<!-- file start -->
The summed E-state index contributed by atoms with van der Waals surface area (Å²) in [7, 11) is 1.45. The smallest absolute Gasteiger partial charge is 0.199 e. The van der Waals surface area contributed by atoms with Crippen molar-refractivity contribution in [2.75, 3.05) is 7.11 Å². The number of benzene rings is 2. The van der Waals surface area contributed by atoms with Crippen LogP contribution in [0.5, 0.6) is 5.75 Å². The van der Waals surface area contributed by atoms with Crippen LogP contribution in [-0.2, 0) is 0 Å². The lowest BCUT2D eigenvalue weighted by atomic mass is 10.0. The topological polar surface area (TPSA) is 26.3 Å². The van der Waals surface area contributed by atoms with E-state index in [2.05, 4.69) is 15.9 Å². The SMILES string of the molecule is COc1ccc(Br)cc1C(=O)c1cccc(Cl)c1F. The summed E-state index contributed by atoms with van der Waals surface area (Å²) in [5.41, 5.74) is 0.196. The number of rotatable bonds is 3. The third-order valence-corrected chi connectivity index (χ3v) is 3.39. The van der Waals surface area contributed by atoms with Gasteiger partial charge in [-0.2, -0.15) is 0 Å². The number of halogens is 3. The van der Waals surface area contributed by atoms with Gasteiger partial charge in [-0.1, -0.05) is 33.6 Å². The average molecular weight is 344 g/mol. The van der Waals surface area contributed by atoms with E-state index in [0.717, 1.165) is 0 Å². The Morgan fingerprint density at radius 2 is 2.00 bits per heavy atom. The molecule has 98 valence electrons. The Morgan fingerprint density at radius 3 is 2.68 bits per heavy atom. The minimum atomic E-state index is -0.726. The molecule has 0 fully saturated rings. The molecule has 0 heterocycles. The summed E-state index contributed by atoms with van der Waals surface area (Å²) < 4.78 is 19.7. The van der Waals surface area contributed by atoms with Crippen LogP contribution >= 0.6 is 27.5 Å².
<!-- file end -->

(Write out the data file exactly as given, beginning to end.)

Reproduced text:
The summed E-state index contributed by atoms with van der Waals surface area (Å²) in [7, 11) is 1.45. The smallest absolute Gasteiger partial charge is 0.199 e. The van der Waals surface area contributed by atoms with Crippen molar-refractivity contribution in [2.75, 3.05) is 7.11 Å². The number of benzene rings is 2. The van der Waals surface area contributed by atoms with Crippen LogP contribution in [0.5, 0.6) is 5.75 Å². The van der Waals surface area contributed by atoms with Crippen LogP contribution in [-0.2, 0) is 0 Å². The lowest BCUT2D eigenvalue weighted by atomic mass is 10.0. The topological polar surface area (TPSA) is 26.3 Å². The van der Waals surface area contributed by atoms with E-state index in [2.05, 4.69) is 15.9 Å². The SMILES string of the molecule is COc1ccc(Br)cc1C(=O)c1cccc(Cl)c1F. The summed E-state index contributed by atoms with van der Waals surface area (Å²) in [5.41, 5.74) is 0.196. The number of rotatable bonds is 3. The third-order valence-corrected chi connectivity index (χ3v) is 3.39. The van der Waals surface area contributed by atoms with Gasteiger partial charge in [-0.2, -0.15) is 0 Å². The number of halogens is 3. The van der Waals surface area contributed by atoms with Gasteiger partial charge in [-0.1, -0.05) is 33.6 Å². The average molecular weight is 344 g/mol. The van der Waals surface area contributed by atoms with E-state index in [0.717, 1.165) is 0 Å². The Morgan fingerprint density at radius 2 is 2.00 bits per heavy atom. The molecule has 98 valence electrons. The Morgan fingerprint density at radius 3 is 2.68 bits per heavy atom. The minimum atomic E-state index is -0.726. The molecule has 0 fully saturated rings. The molecule has 0 heterocycles. The summed E-state index contributed by atoms with van der Waals surface area (Å²) < 4.78 is 19.7. The van der Waals surface area contributed by atoms with Crippen LogP contribution >= 0.6 is 27.5 Å².